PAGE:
You can now read 10 articles each month for free on BostonGlobe.com.

The Boston Globe

South

Clydesdales said to be vulnerable to extinction

Clydesdales originated in Scotland in the 18th century, when large Flemish stallions were imported to breed to local mares. They take their name from the Scottish lowlands district of Clydesdale, now known as Lanarkshire, where the horses were first bred to work on farms. In the 1800s, their popularity grew, and Clydesdales spread throughout Scotland and England.

The breed declined after World War I, when tractors replaced them on farms in Great Britain. Although their numbers have increased in recent decades and Clydesdales have been exported to many countries, the Rare Breeds Survival Trust, a British preservationist group, lists them as vulnerable to extinction.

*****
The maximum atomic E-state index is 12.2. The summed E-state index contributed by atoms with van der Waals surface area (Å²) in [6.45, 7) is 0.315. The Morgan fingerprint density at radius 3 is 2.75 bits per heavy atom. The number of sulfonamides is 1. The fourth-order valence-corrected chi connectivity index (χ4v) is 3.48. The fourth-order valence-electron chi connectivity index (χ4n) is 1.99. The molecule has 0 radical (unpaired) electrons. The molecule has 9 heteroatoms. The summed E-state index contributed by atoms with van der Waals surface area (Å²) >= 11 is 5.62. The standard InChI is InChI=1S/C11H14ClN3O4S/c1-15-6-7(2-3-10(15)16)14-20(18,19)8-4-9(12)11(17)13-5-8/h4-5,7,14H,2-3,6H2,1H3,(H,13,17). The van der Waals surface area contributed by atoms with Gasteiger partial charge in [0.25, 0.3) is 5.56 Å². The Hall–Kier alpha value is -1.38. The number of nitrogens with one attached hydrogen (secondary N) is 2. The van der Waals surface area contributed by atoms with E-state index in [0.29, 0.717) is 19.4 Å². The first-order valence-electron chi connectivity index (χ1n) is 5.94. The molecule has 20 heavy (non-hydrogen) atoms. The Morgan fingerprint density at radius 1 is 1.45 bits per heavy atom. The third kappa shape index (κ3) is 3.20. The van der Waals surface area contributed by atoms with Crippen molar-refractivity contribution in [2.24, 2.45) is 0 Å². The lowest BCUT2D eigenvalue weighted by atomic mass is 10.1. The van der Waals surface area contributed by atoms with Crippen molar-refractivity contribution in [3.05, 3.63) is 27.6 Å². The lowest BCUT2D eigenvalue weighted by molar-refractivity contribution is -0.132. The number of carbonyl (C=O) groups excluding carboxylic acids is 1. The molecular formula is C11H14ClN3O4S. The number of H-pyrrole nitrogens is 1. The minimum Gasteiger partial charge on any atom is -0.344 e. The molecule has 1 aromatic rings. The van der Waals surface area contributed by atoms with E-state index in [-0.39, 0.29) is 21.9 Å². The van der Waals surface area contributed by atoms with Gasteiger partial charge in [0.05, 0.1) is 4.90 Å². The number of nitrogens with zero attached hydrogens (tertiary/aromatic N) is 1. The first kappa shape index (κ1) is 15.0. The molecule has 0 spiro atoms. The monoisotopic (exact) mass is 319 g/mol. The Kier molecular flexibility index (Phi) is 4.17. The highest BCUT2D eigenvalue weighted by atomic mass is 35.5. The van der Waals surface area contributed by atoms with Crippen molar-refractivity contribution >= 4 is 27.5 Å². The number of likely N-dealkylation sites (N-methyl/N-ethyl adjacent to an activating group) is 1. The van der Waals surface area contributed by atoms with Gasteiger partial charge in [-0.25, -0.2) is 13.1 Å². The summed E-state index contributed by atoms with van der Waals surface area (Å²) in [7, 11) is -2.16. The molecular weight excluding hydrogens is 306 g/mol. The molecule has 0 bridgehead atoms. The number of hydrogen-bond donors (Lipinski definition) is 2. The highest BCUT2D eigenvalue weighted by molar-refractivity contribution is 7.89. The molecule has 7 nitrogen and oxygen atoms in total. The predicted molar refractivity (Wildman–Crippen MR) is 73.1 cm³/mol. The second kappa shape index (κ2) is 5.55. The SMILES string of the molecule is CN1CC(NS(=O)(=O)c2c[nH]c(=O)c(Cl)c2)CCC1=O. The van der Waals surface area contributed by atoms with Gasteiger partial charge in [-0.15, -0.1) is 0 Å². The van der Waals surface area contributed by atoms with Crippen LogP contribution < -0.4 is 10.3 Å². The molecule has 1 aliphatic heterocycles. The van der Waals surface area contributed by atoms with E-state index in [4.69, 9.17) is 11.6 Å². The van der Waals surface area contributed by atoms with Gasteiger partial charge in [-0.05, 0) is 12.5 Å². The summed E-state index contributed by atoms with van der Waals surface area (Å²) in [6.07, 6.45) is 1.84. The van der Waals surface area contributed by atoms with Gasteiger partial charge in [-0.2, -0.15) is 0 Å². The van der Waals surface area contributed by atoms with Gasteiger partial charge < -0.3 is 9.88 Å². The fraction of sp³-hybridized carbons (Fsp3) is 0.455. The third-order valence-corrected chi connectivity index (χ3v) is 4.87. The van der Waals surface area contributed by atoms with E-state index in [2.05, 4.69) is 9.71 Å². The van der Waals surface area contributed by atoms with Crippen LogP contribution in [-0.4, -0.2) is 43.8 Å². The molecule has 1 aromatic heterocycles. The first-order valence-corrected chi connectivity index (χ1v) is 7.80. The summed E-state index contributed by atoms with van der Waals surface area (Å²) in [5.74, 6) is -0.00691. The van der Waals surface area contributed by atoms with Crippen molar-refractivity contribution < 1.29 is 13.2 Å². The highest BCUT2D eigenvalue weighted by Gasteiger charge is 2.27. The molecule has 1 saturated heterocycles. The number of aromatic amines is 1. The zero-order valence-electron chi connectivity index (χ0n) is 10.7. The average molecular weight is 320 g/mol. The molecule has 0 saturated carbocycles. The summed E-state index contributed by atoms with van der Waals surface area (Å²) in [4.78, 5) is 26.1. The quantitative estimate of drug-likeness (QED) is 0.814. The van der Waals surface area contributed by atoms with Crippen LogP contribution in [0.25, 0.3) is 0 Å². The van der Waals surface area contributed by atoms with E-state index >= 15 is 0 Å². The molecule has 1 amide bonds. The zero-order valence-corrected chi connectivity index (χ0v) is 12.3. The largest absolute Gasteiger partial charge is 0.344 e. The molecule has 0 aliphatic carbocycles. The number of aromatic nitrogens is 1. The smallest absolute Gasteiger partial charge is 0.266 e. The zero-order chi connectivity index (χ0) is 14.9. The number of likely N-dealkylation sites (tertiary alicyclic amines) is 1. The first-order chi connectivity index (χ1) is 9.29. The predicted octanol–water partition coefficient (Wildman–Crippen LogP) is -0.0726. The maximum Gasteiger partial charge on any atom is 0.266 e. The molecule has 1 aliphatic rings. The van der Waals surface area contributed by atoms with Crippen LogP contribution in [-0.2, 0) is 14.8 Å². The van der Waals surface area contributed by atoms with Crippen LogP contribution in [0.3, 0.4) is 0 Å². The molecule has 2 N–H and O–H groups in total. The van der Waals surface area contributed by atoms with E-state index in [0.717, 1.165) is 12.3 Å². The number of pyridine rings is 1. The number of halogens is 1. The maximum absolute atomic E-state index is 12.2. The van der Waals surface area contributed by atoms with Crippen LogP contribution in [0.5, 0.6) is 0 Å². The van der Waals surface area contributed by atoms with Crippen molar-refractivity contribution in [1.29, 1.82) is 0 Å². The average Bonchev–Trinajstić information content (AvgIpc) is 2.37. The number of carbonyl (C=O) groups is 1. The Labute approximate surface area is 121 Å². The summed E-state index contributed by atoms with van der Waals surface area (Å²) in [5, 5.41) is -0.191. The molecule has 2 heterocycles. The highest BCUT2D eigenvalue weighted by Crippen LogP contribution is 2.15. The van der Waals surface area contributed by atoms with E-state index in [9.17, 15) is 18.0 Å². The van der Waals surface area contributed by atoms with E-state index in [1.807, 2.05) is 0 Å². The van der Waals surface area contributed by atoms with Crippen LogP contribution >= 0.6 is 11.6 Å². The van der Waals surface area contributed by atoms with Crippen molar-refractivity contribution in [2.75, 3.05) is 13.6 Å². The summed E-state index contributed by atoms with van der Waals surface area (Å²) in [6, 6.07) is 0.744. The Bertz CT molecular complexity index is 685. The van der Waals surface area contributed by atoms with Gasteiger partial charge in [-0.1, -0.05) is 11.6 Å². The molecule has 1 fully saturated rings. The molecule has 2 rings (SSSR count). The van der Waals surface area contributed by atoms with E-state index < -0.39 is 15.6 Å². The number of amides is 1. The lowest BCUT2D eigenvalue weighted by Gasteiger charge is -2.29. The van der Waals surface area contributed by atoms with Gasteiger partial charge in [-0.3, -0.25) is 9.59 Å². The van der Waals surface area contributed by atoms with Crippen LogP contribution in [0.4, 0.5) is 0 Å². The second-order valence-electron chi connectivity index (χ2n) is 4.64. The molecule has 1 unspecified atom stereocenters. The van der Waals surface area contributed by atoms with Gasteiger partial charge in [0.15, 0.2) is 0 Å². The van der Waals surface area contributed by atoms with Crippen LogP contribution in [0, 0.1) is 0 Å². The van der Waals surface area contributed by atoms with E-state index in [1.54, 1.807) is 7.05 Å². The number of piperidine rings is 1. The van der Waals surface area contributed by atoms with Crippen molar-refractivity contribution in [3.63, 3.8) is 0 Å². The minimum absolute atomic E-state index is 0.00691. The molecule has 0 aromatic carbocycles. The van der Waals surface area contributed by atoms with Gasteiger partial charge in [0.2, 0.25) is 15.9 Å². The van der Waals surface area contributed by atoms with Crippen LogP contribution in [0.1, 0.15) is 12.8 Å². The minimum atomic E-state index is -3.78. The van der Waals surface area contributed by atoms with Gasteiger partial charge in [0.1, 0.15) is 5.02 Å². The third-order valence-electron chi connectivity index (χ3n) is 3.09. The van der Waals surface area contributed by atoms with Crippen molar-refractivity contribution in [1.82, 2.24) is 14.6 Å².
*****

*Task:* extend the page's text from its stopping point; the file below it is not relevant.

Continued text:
Loading comments...

You have reached the limit of 10 free articles a month

Stay informed with unlimited access to Boston’s trusted news source.

  • High-quality journalism from the region’s largest newsroom
  • Convenient access across all of your devices
  • Today’s Headlines daily newsletter
  • Subscriber-only access to exclusive offers, events, contests, eBooks, and more
  • Less than $1 a week